Google Tag Manager or GTM: An Essential, Free Tool for Marketers
If you carry out digital marketing without monitoring the results, you are essentially ‘flogging a dead horse’ because all your efforts will have been in vain. You won’t know what has worked well, or what hasn’t. In this article we will introduce you to one of the most popular tools among digital marketers: Google Tag Manager. If you have a website, this is a must-have, and most importantly, it’s free!
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What is Google Tag Manager or GTM?
Formerly, if we wanted to install code to track data, the only person fit for the job would be a web developer. Most businesses would hire a developer to create their website and when it was done, they we’re done too. After this, if you wanted to install code or anything else, you would have to find the same web developer, which could be like finding a needle in a haystack. Google Tag Manager (GTM) changed all of that.
Nowadays anyone can access and manage code and tracking for themselves. They can add code from Google Analytics, Google AdWords, Facebook Pixel etc., all of which can be set up via GTM. It is essentially a medium for setting up codes.
Google Tag Manager consists of 3 main areas that you should be aware of:
1: Tags = The code that we receive from systems like Facebook, for the purpose of collecting website visitor data for building target groups. It is basically a code telling the system that if there is a visitor on the website, you must send the data to me, which I will keep in the server to create a target group for advertising purposes. Ads will then be sent to the target group created from data collected from tags on websites. This makes the ad targeting more precise and effective as generally when people visit websites they are already interested in the products or services.
2: Trigger = Determination for the tagging process of when and how to collect data and from which pages. For example, you set up the Trigger as All Pages, meaning the tag you have added will collect data from every page on the website when someone visits. But if you set up the Trigger separately e.g. Page url = “/service”, the tag you have added will collect data only when someone visits the Service page. You can set them up yourself according to your objectives. There are 3 types of Trigger in GTM:
Click = To track which buttons are pressed by visitors, and which pages they’re redirected to on the website.
PageViews = Data on the number of visitors on each page.
Form Submission = Data filled in forms on your website.
If you want to get the most accurate and realistic data, you have to set up the Trigger to be specific. If you set up the Trigger broadly e.g. All Pages, you are fooling yourselves into thinking that there are many visitors to your website, but in fact we do not know if they actually buy your products or not if the Trigger is not set up specifically.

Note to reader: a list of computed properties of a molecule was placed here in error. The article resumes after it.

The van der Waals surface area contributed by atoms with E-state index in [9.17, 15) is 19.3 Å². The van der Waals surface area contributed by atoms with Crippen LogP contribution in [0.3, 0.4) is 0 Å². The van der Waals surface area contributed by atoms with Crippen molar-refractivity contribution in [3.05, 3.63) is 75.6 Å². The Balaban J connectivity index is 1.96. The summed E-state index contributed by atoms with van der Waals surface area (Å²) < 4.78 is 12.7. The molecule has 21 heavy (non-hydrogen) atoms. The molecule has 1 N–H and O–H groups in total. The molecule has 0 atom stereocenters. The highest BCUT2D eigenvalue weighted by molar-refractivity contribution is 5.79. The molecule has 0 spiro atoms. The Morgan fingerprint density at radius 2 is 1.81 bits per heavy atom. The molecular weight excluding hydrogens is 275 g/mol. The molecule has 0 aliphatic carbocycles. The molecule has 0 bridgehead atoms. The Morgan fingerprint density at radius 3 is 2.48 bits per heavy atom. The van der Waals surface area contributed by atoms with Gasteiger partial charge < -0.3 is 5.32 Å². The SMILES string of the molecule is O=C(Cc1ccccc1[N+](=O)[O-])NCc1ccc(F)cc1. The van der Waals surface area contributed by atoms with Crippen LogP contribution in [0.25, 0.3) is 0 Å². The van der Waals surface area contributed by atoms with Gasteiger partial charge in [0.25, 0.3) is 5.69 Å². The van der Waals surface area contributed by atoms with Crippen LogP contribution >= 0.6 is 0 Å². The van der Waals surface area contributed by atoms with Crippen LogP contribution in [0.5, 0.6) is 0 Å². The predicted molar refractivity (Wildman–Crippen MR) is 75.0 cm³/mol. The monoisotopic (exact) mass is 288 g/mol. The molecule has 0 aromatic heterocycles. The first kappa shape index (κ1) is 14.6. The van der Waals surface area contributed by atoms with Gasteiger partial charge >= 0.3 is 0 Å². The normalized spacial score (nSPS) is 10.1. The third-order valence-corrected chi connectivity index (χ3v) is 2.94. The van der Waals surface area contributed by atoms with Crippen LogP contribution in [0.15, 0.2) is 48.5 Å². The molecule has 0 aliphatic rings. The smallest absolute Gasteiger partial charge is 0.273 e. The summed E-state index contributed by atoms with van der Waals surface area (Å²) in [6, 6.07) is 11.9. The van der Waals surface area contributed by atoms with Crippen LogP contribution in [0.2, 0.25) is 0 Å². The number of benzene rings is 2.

3: Variables = Order setting for Triggers to work effectively. To put it simply, after we add the Tag, when people visit our website the Trigger will determine which page to show, such as the Thank you page after purchase and payment. Once the customer has made the payment and been redirected to the page, still, the Tag will not be working, because the Trigger is only determining that the Tag will work on this page. The function that actually sets off the Tag, is the Variable. You can determine the Variables you use, and in which order, e.g. Click Element, Click Classes, Form Element, Form Classes, Form ID etc.
What happens when you don’t use GTM?
As previously mentioned, Google Tag Manager is a tool to help make tagging easier. Of course, you can choose not to use GTM for tagging. However, you will have to add the tag code to the backend of your website, page by page, which is very complicated and time-consuming.
I want to use GTM, what are the next steps?
Google Tag Manager is a free tool, you simply need a Gmail account to use it. After that, you can register for a Google Tag Manager account: http://tagmanager.google.com. Register and complete the initial setup steps, and you’re good to go!
Indeed, as we said earlier, Google Tag Manager or GTM is a convenient tool that will reduce the hassle of installing tags, in the sense that before this, we had to send code to website developers or programmers to add tags to the backend system. Having said that, Google Tag Manager is a tool that requires understanding about tags, result monitoring, data processing and advertising.
Once you finish setting up the tags, you can check whether the added tags are correct or not by using an add-on in Google Chrome, like the Google Tag Assistant. This will check, for example, if you set up Google Analytics measurements, or if the Thank You page has been set up with the tags as planned.
If you are new to all of this, there are many articles on the subject and GTM itself has a detailed manual. Ultimately, we encourage every marketer to keep learning about these new tools, as they will definitely make your work easier and more efficient.